Director: Joel Schumacher
Phone Booth is fun to watch almost two decades later, because it really plays up the phenomenon of flip phones and speed dial, which seems so archaic to us now. This film aged faster than it could possibly have known it would, because technology has sped along at an exponential pace that could not have been fathomed. Still, thrills are thrills, and Joel Schumacher knows what he’s doing in that department: Lost Boys, Flatliners, Falling Down, The Client, Batman Forever, A Time to Kill, Batman & Robin, 8MM. He knows how to entertain us, even when his content isn’t really that good, and that’s got to be a certain art form, knowing how to make audiences happy even with a subpar product. Phone Booth is good, not great, but it’s enjoyable in a twisted way, which is exactly what it’s aiming for, so job well done.
Stu Shepard is a scumbag, and his wife might be the only person in New York City who doesn’t know it. He’s a publicist, he lies for a living, and you can’t believe a single emotion that comes off this slime ball, because every human is a game he thinks he can play. But he might have gone too far this time, because it seems that he made a very peculiar enemy, and that enemy is out to ruin his life. In a phone booth talking to his would-be mistress, Stu is called by a mysterious man who knows everything about him, from his suits to his watches, from his wife at home to his actress on the side. The man wants Stu to own up to his sins, to stay in that phone booth until he’s ready to confess, with a gun pointed down at him from a nearby window ready to punish him if he does not obey. A game of cat and mouse to the death and a bizarre confessional that will end in murder, this phone booth becomes the only thing that matters to one man, the devils on his shoulders, and an eye in the sky looking down on Stu through a rifle scope.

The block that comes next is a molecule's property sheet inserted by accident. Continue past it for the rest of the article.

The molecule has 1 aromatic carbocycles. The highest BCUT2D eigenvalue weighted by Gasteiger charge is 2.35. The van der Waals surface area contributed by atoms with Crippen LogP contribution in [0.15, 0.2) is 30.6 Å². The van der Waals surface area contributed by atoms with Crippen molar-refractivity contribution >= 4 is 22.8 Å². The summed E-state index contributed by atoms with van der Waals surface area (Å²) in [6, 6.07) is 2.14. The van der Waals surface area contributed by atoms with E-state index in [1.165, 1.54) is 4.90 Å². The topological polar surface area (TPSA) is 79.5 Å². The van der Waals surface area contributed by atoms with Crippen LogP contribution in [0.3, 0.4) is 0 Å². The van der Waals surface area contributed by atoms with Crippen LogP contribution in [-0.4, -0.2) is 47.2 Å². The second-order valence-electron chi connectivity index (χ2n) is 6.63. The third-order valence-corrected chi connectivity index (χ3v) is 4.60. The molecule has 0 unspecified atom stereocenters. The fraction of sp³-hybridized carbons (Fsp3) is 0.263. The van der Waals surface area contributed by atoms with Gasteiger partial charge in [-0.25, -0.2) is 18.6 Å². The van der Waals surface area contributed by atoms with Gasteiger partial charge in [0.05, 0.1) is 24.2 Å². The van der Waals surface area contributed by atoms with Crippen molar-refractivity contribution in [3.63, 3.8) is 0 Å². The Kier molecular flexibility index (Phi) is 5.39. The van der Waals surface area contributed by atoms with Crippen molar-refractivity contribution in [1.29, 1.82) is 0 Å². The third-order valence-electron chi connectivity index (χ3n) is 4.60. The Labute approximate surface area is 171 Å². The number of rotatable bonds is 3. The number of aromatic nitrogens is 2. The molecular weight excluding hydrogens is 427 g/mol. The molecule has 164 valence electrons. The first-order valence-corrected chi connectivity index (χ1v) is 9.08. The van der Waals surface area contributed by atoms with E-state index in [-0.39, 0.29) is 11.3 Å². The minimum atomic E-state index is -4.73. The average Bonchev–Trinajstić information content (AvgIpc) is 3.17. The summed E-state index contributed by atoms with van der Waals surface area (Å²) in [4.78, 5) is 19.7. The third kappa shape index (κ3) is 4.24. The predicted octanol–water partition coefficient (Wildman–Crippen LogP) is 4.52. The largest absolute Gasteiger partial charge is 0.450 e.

Even though it felt like a two-part episode of a popular cop show, Phone Booth still worked, and that’s partly because Schumacher knows what he’s doing, partly because audiences have a natural morbid curiosity, and mostly because Colin Farrell is a tremendous actor, even when he’s being too pretty for his own good. He really is sensational, he’s proved that many times since this film debuted, and he showcases that skill here, mostly on his own and mostly in a goddam phone booth. That’s the weirdly smart part about this movie, it’s short, in one place, says one thing, but somehow crowds that simplicity with enough noise, movement, and quick thinking that the story works when, really, is probably shouldn’t. This is a silly idea, but it makes sense somehow, both to casual audiences and for more critical minds; Phone Booth will in no way blow you away, but its solidity speaks for itself.
My rating: ☆ ☆ ☆